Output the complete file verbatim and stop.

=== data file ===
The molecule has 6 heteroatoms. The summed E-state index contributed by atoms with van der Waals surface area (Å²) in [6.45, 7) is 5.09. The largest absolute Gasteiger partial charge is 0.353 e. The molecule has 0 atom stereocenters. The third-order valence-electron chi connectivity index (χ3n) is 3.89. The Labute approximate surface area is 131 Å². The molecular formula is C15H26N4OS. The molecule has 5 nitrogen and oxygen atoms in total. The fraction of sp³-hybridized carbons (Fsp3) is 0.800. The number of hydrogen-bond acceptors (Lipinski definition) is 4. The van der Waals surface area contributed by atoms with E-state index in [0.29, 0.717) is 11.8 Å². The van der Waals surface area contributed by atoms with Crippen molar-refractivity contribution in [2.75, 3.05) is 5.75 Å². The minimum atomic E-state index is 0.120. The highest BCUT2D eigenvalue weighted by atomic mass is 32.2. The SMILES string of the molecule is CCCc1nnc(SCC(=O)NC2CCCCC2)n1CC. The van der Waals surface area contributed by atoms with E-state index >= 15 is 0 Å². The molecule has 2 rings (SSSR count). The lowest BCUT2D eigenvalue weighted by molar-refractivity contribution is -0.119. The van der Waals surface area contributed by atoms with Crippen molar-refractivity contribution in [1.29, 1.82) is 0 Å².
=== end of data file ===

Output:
The molecule has 6 heteroatoms. The summed E-state index contributed by atoms with van der Waals surface area (Å²) in [6.45, 7) is 5.09. The largest absolute Gasteiger partial charge is 0.353 e. The molecule has 0 atom stereocenters. The third-order valence-electron chi connectivity index (χ3n) is 3.89. The Labute approximate surface area is 131 Å². The molecular formula is C15H26N4OS. The molecule has 5 nitrogen and oxygen atoms in total. The fraction of sp³-hybridized carbons (Fsp3) is 0.800. The number of hydrogen-bond acceptors (Lipinski definition) is 4. The van der Waals surface area contributed by atoms with E-state index in [0.29, 0.717) is 11.8 Å². The van der Waals surface area contributed by atoms with Crippen molar-refractivity contribution in [2.75, 3.05) is 5.75 Å². The minimum atomic E-state index is 0.120. The highest BCUT2D eigenvalue weighted by atomic mass is 32.2. The SMILES string of the molecule is CCCc1nnc(SCC(=O)NC2CCCCC2)n1CC. The van der Waals surface area contributed by atoms with E-state index >= 15 is 0 Å². The molecule has 2 rings (SSSR count). The lowest BCUT2D eigenvalue weighted by molar-refractivity contribution is -0.119. The van der Waals surface area contributed by atoms with Crippen molar-refractivity contribution in [1.29, 1.82) is 0 Å².